The Journal Gazette
 
 
Wednesday, April 01, 2020 1:00 am

Experts: Mental health help available

Say it's normal to feel anxious amid virus pandemic

ROSA SALTER RODRIGUEZ | The Journal Gazette

Fort Wayne-area residents feeling distressed because of the COVID-19 epidemic and steps being taken to reduce its spread shouldn't be afraid to seek help, mental health professionals say.

During an Allen County Department of Health virtual news conference Tuesday, the professionals reported it's not just residents' physical health that's being affected by the new coronavirus.

The experts are seeing an increase in people feeling emotionally unwell, including some needing to be hospitalized.

Allen County on Tuesday reported six new confirmed cases of COVID-19, the illness caused by the new coronavirus, and an additional death. That makes a total of 36 cases and two deaths in the county.

“I can say on my in-patient unit, I've personally seen an increase in people who are stressed,” said Dr. Matthew Runyan of Parkview Behavioral Health. 

Often, he said, a preexisting condition – such as depression and suicidal tendencies, obsessive-compulsive disorder, post-traumatic stress disorder or schizophrenia – is triggered or worsened by the additional stress. But some people may develop symptoms for the first time.

Dr. Deborah McMahan, Allen County health commissioner, said feeling some degree of fear or anxiety during the current situation is normal. It's triggered by biological processes, not personal weakness, she said.

“Asking people not to be fearful or anxious is just impossible at this point,” she said, pointing out that under normal circumstances about 20% of people suffer from anxiety.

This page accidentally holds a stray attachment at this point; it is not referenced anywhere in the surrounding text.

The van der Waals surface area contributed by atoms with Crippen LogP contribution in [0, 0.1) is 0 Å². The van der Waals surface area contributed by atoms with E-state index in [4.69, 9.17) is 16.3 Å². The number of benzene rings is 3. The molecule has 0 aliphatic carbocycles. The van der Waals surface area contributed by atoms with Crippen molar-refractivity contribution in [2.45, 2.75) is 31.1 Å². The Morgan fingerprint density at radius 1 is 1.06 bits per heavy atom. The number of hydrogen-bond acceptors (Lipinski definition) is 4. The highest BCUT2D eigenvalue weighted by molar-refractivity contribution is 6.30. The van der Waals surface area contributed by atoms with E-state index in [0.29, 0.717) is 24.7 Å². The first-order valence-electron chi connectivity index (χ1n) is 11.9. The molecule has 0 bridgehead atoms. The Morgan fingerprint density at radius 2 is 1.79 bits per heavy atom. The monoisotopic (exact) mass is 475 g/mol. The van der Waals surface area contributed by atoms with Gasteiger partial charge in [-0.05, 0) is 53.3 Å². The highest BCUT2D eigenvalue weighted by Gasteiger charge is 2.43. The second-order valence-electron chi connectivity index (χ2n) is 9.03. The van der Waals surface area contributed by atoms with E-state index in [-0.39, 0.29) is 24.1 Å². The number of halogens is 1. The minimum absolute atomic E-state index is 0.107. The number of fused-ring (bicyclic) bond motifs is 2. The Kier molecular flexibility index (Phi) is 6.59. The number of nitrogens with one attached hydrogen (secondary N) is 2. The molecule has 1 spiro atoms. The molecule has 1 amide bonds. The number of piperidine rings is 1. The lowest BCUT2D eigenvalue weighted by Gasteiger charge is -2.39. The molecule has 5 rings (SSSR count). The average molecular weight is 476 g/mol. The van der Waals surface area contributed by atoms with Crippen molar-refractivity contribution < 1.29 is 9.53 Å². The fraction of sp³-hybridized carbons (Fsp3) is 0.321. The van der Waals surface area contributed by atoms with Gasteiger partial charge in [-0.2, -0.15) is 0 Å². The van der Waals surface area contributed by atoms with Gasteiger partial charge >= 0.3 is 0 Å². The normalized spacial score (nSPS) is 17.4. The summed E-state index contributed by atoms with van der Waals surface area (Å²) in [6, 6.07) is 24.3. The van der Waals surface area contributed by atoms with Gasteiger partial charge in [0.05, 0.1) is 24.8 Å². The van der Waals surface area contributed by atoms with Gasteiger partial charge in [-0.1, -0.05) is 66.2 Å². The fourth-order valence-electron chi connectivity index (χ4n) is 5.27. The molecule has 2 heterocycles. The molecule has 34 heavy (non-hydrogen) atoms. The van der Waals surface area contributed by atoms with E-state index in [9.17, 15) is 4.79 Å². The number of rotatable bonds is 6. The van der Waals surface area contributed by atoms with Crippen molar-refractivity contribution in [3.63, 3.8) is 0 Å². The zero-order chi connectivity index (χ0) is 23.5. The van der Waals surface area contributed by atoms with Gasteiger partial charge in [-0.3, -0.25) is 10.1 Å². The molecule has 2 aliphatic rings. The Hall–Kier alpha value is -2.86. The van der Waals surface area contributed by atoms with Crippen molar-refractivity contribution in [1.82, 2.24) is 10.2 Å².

The experts said many therapeutic methods can help, including video chats instead of in-person visits.

“I think we have to realize that a lot of this is situational,” said H. Siquilla Liebetrau of The Bowen Center, Fort Wayne.

People “can get quick treatment ... and get better quickly,” she said.

The experts also provided tips on what people can do themselves to cope with fears and the need for new routines.

To meet social needs interrupted by social distancing, Liebetrau said, people can call others on the phone, video chat and join groups online for support or to share interests.

People also should pay attention to their physical health by creating daily routines, getting enough and regular hours of sleep, eating healthier foods, exercising indoors or outdoors and staying away from too much alcohol and caffeine.

She also urged meditation or prayer, listening to music and limiting exposure to distressing news on television and social media.

Good indicators that professional help might be needed include not sleeping or anxious feelings that interfere with  day-to-day functioning, such as the ability to work or care for family or self,  Runyan said.

Experts said it's often difficult for people under stress to ask for help, so it can be helpful for others to suggest doing something to ease the stress or asking if a person just wants to talk.

McMahan said biological processes connected to fear and anxiety can kick in even before people are consciously aware. The biological reactions are fueled by uncertainty and inconsistent information, which are hallmarks of the COVID-19 situation, she said.

“Uncertainty is something we don't do very well with,” Mahan said. 

rsalter@jg.net

Adults may not be the only people feeling stressed and anxious about COVID-19.

Children, too, might develop symptoms, said H. Siquilla Liebetrau of The Bowen Center.

It's not unexpected for them to act younger than they usually do or act out, she said.

She recommends developing and sticking to a new routine, which can give children a sense of safety and security, and focusing on what they can do to stay safe and healthy instead of dwelling on “what-ifs” that can fuel anxiety.

Among her other tips:

+ Be careful about adult conversations about the crisis around children, but answer their questions in a direct, age-appropriate way.

+ Ask how children are feeling, knowing they don't have the experience or coping skills of adults and often “don't have the words to explain what is going on inside them.”

+ Remind them that there are many people who will help to keep them safe.

+ Provide a physical “safe zone” where they can go to calm down and relax.

+ Don't neglect providing healthy meals and calm time for sleep.

 


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